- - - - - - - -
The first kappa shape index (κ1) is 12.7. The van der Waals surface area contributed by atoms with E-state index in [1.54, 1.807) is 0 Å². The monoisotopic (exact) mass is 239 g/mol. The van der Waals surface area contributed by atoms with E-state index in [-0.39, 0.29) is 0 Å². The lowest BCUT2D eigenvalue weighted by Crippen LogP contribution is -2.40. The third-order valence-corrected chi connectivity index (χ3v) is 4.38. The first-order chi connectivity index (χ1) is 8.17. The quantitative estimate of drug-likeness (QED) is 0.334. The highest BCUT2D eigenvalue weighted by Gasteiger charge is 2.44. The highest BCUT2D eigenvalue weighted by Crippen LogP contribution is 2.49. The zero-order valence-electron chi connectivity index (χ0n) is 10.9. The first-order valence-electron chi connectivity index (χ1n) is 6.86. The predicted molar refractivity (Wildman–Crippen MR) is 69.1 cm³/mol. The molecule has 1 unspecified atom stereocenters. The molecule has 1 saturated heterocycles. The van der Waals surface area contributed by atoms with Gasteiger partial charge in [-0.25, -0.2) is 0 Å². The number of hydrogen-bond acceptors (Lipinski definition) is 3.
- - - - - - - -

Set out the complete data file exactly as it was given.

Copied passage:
The first kappa shape index (κ1) is 12.7. The van der Waals surface area contributed by atoms with E-state index in [1.54, 1.807) is 0 Å². The monoisotopic (exact) mass is 239 g/mol. The van der Waals surface area contributed by atoms with E-state index in [-0.39, 0.29) is 0 Å². The lowest BCUT2D eigenvalue weighted by Crippen LogP contribution is -2.40. The third-order valence-corrected chi connectivity index (χ3v) is 4.38. The first-order chi connectivity index (χ1) is 8.17. The quantitative estimate of drug-likeness (QED) is 0.334. The highest BCUT2D eigenvalue weighted by Gasteiger charge is 2.44. The highest BCUT2D eigenvalue weighted by Crippen LogP contribution is 2.49. The zero-order valence-electron chi connectivity index (χ0n) is 10.9. The first-order valence-electron chi connectivity index (χ1n) is 6.86. The predicted molar refractivity (Wildman–Crippen MR) is 69.1 cm³/mol. The molecule has 1 unspecified atom stereocenters. The molecule has 1 saturated heterocycles. The van der Waals surface area contributed by atoms with Gasteiger partial charge in [-0.25, -0.2) is 0 Å². The number of hydrogen-bond acceptors (Lipinski definition) is 3.